With all the standing rigging down the time is right to tick off a long time resident of the projects list - rebuild the chain plate deck fittings. I'm unsure of the technical name for these things, but they serve to keep water from intruding into the cabin where the chain plates pass through the deck. They perform this task in two ways. First, they are raised so thin sheets of water running across the deck will pass round the structure. Secondly they have a recessed reservoir that when filled with caulk and compressed by a metal top plate forms a water tight seal around the metal chain plate. C'est la Vie has four such fittings on her deck. The aft fittings are doubles and accommodate the cap and aft lower shrouds.
Visible in the image above is a green outline of what I envision the for the shape of the finished product. The forward fitting is a single chain plate that serves the lower, forward shroud.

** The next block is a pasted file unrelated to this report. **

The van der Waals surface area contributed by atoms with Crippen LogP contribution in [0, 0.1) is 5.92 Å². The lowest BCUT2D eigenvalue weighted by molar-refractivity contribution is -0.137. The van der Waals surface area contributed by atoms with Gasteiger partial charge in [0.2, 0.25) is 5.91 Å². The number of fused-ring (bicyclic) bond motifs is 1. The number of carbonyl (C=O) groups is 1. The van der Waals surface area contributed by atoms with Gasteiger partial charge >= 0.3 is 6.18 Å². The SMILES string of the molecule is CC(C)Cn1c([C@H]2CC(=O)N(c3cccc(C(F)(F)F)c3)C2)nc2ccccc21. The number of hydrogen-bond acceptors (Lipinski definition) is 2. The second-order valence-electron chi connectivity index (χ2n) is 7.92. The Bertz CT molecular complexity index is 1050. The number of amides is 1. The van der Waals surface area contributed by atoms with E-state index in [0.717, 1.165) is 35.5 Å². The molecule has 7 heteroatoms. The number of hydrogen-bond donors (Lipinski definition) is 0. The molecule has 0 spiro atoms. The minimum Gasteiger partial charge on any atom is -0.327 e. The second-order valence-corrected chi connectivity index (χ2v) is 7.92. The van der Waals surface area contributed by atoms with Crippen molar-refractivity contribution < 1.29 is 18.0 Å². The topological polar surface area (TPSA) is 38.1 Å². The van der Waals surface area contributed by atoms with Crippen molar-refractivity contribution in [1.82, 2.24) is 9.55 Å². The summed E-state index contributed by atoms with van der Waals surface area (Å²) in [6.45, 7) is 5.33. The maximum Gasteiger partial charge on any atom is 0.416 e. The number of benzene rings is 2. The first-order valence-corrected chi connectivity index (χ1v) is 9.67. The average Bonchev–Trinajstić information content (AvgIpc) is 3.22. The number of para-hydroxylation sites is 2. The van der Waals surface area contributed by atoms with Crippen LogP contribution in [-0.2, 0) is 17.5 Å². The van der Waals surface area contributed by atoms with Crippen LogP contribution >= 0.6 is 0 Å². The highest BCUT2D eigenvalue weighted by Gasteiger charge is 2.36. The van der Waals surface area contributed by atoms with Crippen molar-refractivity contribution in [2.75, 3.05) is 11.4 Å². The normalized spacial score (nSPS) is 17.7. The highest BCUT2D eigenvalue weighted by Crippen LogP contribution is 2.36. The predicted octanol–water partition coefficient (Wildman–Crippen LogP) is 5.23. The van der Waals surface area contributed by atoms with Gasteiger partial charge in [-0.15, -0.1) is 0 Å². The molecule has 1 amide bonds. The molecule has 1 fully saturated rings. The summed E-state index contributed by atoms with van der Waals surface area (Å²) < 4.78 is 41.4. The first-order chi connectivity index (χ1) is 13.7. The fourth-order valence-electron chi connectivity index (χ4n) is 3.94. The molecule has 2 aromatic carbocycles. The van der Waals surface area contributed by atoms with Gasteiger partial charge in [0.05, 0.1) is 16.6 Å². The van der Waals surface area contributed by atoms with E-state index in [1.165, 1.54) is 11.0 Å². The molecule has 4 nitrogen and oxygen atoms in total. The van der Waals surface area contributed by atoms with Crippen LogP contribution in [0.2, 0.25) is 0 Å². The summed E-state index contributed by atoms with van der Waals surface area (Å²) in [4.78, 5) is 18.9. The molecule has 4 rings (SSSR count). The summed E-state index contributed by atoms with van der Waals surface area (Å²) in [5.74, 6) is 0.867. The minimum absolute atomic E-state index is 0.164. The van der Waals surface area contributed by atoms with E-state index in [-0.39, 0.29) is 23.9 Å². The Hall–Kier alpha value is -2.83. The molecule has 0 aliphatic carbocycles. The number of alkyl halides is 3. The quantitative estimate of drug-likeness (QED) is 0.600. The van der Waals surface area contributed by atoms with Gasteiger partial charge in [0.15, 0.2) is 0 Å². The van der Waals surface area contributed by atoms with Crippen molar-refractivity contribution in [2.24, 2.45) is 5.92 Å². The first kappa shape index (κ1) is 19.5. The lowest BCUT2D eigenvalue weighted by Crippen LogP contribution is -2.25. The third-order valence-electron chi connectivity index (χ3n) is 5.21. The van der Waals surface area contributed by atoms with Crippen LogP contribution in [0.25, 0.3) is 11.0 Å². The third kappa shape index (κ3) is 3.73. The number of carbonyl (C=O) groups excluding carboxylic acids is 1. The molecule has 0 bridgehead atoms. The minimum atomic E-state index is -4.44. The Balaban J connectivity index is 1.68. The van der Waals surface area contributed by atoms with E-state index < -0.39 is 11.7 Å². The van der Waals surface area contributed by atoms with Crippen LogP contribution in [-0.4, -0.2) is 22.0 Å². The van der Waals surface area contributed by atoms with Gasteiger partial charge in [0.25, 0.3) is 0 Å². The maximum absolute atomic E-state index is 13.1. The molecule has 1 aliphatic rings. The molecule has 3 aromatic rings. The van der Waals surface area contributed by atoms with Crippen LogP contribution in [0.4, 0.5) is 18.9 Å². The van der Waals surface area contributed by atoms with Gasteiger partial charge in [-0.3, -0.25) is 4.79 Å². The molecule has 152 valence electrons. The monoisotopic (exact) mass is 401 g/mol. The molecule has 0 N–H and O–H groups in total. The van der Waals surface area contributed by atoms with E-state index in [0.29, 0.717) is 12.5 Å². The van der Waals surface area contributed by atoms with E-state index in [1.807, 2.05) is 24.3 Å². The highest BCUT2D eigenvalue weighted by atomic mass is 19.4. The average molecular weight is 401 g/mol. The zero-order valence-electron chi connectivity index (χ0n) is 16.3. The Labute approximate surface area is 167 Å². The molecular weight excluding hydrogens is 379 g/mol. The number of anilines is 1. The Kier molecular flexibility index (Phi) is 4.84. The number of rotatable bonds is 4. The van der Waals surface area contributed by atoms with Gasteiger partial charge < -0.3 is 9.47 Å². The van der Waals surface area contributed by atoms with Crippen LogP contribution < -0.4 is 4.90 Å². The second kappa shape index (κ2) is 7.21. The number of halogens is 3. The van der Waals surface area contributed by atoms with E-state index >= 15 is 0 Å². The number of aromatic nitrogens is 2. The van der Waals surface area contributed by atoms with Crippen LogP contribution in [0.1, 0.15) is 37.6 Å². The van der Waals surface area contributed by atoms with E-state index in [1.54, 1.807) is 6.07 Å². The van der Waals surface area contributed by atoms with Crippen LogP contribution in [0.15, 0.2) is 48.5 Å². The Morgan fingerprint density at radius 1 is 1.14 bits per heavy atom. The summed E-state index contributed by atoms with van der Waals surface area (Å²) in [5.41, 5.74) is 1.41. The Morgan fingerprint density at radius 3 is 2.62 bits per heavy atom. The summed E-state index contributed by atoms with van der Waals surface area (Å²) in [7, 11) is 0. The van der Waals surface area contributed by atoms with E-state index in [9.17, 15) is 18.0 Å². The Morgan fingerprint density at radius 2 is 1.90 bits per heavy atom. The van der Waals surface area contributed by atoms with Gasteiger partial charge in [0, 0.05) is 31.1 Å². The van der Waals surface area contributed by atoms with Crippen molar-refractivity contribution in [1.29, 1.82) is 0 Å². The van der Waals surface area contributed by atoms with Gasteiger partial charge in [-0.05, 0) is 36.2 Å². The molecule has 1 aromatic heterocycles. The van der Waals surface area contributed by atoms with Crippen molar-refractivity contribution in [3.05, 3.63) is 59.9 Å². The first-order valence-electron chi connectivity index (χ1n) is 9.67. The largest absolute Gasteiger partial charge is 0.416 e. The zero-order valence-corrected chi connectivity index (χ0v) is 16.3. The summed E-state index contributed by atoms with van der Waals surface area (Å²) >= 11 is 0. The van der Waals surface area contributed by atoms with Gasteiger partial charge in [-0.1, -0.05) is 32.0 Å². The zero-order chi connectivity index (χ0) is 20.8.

At the the stage of the process pictured above, I have drilled out and refilled with epoxy the four screw holes used to tighten down the metal top plate. With these holes filled the next step was to create a mold for the new deck fitting. Modeling clay works well as a mold for epoxy, but how to create nice round ends and straight sides? I searched around the boat for a something that looked to be the appropriate radius.
Can't use the can, but the lid will do nicely.
I cut the plastic lid in half vertically for use as a guide, and then molded the clay around the lid.
Once the round ends were complete, I used a straight edge and a box cutter blade to clean up the sides of the mold.
Repeat this process on each of the four fittings and it is time to pour the epoxy. I used West System epoxy thickened to a consistency somewhere between honey and ketchup with high density filler.
Allow epoxy to fully set... see part 2
Monday, October 17, 2011
In the first of a two part post, Jeff and Anne aboard s/v C'est la Vie show us how to use modeling clay and epoxy to make professional-looking raised platforms for their chainplate deck penetrations. This is a two-part post because Jeff does such a good job of describing the work and the problem-solving process - a great read and an inspiration to all of us.